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Windows 7: Sharing ALL Folders

28 Dec 2009   #1

Windows 7
 
 
Sharing ALL Folders

In Windows XP I was able to share a drive and change the permissions on "Everyone" to full control. This step excluded system folders like Windows, Program Files, etc. However in XP, I was able to change the permissions for those folders separately.

I would like to set it up in Windows 7 so that anyone over the network has full permissions for all files on my hard drive, without using a password.

I was able to change the permissions for everyone for the root of the drive. This excluded system folders just like XP did. However, when I try to manually change the permissions on "Program Files" for example it says "Access is denied."

Any tips? Thanks!

My System SpecsSystem Spec
.

28 Dec 2009   #2

Windows7 Ultimate 64bit
 
 

Hi bob65536,

First of all, you shouldn't share a whole drive... it's way too risky.

Second of all, Microsoft changed the way you own files in your computer, and changed the way Windows works with files (and how you work with your files too). So when you want to access your files, Windows will ask you "Who are you?" question before granting access. For the most part, it's to save you from your self (like what you are trying to do now).

Third of all, IIRC you need Windows7 Pro edition and above to access the "Security" tab in the File/Folder properties dialog (I don't think that changed over from Vista, but I could be wrong [I'm using Windows7 Ultimate x64, so the tab is already there in my installation]), which in turn will enable you to micro-manage the ACL of each folder/files in your system.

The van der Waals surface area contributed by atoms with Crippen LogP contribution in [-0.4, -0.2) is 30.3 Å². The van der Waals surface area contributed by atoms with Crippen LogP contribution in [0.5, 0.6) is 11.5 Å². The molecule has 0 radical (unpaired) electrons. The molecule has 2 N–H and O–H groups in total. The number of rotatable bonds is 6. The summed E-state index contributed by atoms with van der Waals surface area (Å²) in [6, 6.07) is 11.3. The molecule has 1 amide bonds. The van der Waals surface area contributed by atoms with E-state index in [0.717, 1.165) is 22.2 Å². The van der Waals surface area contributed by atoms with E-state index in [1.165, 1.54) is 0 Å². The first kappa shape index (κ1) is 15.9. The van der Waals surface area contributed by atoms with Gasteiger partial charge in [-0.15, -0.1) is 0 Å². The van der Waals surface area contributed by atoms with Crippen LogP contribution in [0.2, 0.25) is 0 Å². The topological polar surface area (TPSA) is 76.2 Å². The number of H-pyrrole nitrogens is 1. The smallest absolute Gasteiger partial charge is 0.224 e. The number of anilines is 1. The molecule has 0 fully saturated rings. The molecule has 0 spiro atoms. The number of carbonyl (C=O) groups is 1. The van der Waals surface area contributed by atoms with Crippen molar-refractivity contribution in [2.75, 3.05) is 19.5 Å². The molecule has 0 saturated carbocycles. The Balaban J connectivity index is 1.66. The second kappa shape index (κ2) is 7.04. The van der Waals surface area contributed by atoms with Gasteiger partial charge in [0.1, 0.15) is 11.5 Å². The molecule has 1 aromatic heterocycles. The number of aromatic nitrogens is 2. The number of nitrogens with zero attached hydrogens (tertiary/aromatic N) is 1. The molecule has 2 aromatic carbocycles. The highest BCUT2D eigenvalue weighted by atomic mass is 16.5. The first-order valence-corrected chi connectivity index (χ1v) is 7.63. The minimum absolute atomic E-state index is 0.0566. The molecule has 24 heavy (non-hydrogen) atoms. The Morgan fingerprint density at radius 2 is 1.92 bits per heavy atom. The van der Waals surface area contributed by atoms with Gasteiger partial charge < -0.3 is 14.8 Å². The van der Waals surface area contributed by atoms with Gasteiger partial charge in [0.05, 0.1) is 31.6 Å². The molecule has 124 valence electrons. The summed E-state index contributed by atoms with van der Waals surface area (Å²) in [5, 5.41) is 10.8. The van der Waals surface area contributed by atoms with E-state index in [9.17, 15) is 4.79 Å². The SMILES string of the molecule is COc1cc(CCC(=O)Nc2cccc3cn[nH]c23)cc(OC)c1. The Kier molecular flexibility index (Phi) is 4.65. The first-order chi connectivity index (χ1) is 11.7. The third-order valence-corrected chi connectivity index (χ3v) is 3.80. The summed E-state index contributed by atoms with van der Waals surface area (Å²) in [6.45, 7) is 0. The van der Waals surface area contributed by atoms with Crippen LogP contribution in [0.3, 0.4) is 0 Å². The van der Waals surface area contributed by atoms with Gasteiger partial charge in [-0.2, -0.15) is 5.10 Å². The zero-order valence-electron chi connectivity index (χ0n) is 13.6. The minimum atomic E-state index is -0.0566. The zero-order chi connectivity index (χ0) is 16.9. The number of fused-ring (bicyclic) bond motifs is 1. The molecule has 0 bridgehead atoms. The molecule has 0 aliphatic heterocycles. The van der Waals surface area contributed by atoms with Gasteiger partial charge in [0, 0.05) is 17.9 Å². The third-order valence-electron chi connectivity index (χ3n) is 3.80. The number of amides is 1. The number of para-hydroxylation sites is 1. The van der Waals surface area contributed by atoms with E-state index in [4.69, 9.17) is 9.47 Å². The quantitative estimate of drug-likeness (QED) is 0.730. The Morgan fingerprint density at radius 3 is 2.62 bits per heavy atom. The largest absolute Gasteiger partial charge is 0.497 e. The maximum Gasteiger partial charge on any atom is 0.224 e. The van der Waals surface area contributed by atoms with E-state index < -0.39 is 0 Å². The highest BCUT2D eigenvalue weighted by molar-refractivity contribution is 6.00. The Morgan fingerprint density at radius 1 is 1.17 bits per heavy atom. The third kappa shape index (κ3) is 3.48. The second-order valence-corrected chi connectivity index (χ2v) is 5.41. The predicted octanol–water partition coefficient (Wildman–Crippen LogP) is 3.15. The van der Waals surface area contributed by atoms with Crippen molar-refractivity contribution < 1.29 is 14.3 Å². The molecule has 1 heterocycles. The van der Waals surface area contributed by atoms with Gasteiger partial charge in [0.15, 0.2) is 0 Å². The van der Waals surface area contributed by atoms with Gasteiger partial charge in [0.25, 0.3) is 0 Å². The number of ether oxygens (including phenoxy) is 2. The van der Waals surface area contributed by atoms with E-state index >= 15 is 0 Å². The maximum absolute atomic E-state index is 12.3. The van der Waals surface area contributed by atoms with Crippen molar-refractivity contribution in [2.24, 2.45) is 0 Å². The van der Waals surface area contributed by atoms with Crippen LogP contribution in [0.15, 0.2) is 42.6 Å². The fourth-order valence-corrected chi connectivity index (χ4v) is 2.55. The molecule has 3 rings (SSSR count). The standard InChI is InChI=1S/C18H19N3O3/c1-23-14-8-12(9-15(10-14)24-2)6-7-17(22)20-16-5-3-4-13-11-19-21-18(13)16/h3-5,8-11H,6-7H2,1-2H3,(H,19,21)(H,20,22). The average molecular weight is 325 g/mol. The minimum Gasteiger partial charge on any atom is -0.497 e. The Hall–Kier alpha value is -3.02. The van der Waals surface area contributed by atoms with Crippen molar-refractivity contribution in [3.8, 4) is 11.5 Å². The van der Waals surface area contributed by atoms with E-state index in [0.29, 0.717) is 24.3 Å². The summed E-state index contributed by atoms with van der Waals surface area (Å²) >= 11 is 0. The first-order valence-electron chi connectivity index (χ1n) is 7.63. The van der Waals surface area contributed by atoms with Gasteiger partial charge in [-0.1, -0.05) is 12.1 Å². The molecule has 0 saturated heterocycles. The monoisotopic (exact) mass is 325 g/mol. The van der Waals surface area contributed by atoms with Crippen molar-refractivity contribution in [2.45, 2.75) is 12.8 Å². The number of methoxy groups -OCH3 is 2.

Now the last one... I don't know how other users can access "your" files without entering "your" credentials when they connect to your computer, unless you change "your" files to become "everyone's" file, which from a security perspective is horrendously mad. Again, all of this is for saving you from your self.

The point is, don't share your entire volume to the network. You should share a folder instead a volume...

Regards,

zzz2496
My System SpecsSystem Spec
28 Dec 2009   #3

Windows 7
 
 

Quote   Quote: Originally Posted by zzz2496 View Post
Hi bob65536,

First of all, you shouldn't share a whole drive... it's way too risky.

Second of all, Microsoft changed the way you own files in your computer, and changed the way Windows works with files (and how you work with your files too). So when you want to access your files, Windows will ask you "Who are you?" question before granting access. For the most part, it's to save you from your self (like what you are trying to do now).

Third of all, IIRC you need Windows7 Pro edition and above to access the "Security" tab in the File/Folder properties dialog (I don't think that changed over from Vista, but I could be wrong [I'm using Windows7 Ultimate x64, so the tab is already there in my installation]), which in turn will enable you to micro-manage the ACL of each folder/files in your system.

Now the last one... I don't know how other users can access "your" files without entering "your" credentials when they connect to your computer, unless you change "your" files to become "everyone's" file, which from a security perspective is horrendously mad. Again, all of this is for saving you from your self.

The point is, don't share your entire volume to the network. You should share a folder instead a volume...

Regards,

zzz2496
I appreciate your position however I am completely aware of the security implications. Viruses/hackers can bypass security...Anyone that can connect to the computer can change any file...etc. However I feel that the likelihood of that being an issue for me is very small. Despite the fact that:Most social engineering schemes are not very well thought out, but some of them can be quite ingenious. You can also be infected by viruses by going to perfectly legitimate websites...especially ones with banner ads. I'm aware of the risks and willing to live with the consequences.